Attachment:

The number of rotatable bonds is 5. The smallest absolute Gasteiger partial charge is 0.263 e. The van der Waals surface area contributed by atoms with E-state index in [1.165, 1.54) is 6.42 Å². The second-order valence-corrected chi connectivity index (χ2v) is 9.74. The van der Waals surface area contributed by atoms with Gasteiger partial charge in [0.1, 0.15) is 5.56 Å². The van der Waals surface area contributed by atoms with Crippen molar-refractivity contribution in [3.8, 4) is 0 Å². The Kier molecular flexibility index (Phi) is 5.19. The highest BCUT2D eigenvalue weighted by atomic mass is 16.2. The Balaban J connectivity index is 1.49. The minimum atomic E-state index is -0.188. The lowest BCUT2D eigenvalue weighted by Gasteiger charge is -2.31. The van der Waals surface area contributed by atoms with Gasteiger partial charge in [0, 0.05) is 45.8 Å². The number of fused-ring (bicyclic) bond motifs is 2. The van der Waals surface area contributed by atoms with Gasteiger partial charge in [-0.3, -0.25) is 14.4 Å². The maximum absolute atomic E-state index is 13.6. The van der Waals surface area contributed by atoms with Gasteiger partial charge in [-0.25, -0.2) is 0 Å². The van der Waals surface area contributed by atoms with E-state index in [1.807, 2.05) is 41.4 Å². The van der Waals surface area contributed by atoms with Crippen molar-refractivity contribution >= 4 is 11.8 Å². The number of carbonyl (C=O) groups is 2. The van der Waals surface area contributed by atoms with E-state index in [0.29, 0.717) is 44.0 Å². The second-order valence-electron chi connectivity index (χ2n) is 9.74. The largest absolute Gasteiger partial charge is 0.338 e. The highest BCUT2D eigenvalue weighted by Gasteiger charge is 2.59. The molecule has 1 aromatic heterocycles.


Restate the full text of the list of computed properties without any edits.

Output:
The number of rotatable bonds is 5. The smallest absolute Gasteiger partial charge is 0.263 e. The van der Waals surface area contributed by atoms with E-state index in [1.165, 1.54) is 6.42 Å². The second-order valence-corrected chi connectivity index (χ2v) is 9.74. The van der Waals surface area contributed by atoms with Gasteiger partial charge in [0.1, 0.15) is 5.56 Å². The van der Waals surface area contributed by atoms with Crippen molar-refractivity contribution in [3.8, 4) is 0 Å². The Kier molecular flexibility index (Phi) is 5.19. The highest BCUT2D eigenvalue weighted by atomic mass is 16.2. The Balaban J connectivity index is 1.49. The minimum atomic E-state index is -0.188. The lowest BCUT2D eigenvalue weighted by Gasteiger charge is -2.31. The van der Waals surface area contributed by atoms with Gasteiger partial charge in [0, 0.05) is 45.8 Å². The number of fused-ring (bicyclic) bond motifs is 2. The van der Waals surface area contributed by atoms with Gasteiger partial charge in [-0.3, -0.25) is 14.4 Å². The maximum absolute atomic E-state index is 13.6. The van der Waals surface area contributed by atoms with Gasteiger partial charge in [-0.25, -0.2) is 0 Å². The van der Waals surface area contributed by atoms with E-state index in [1.807, 2.05) is 41.4 Å². The van der Waals surface area contributed by atoms with Crippen molar-refractivity contribution >= 4 is 11.8 Å². The number of carbonyl (C=O) groups is 2. The van der Waals surface area contributed by atoms with E-state index in [0.29, 0.717) is 44.0 Å². The second-order valence-electron chi connectivity index (χ2n) is 9.74. The largest absolute Gasteiger partial charge is 0.338 e. The highest BCUT2D eigenvalue weighted by Gasteiger charge is 2.59. The molecule has 1 aromatic heterocycles.